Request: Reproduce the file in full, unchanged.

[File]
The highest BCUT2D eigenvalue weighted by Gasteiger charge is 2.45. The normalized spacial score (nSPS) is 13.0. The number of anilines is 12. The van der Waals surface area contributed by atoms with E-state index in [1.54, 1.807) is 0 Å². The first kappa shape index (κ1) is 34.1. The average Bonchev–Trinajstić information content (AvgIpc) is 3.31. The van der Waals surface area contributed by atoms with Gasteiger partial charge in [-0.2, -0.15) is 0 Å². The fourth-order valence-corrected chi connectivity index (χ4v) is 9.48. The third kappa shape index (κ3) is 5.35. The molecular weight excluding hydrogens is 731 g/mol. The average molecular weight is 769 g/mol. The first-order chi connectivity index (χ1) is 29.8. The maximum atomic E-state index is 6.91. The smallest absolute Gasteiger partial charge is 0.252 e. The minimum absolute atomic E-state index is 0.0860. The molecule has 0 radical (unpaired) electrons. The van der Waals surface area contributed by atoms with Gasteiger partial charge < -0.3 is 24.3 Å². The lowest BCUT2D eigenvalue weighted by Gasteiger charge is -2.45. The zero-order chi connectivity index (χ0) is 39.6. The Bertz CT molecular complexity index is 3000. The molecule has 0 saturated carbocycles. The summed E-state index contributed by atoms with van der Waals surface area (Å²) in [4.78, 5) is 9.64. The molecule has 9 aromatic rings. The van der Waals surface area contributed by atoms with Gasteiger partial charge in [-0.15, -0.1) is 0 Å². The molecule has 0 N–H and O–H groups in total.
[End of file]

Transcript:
The highest BCUT2D eigenvalue weighted by Gasteiger charge is 2.45. The normalized spacial score (nSPS) is 13.0. The number of anilines is 12. The van der Waals surface area contributed by atoms with E-state index in [1.54, 1.807) is 0 Å². The first kappa shape index (κ1) is 34.1. The average Bonchev–Trinajstić information content (AvgIpc) is 3.31. The van der Waals surface area contributed by atoms with Gasteiger partial charge in [-0.2, -0.15) is 0 Å². The fourth-order valence-corrected chi connectivity index (χ4v) is 9.48. The third kappa shape index (κ3) is 5.35. The molecular weight excluding hydrogens is 731 g/mol. The average molecular weight is 769 g/mol. The first-order chi connectivity index (χ1) is 29.8. The maximum atomic E-state index is 6.91. The smallest absolute Gasteiger partial charge is 0.252 e. The minimum absolute atomic E-state index is 0.0860. The molecule has 0 radical (unpaired) electrons. The van der Waals surface area contributed by atoms with Gasteiger partial charge < -0.3 is 24.3 Å². The lowest BCUT2D eigenvalue weighted by Gasteiger charge is -2.45. The zero-order chi connectivity index (χ0) is 39.6. The Bertz CT molecular complexity index is 3000. The molecule has 0 saturated carbocycles. The summed E-state index contributed by atoms with van der Waals surface area (Å²) in [4.78, 5) is 9.64. The molecule has 9 aromatic rings. The van der Waals surface area contributed by atoms with Gasteiger partial charge in [-0.15, -0.1) is 0 Å². The molecule has 0 N–H and O–H groups in total.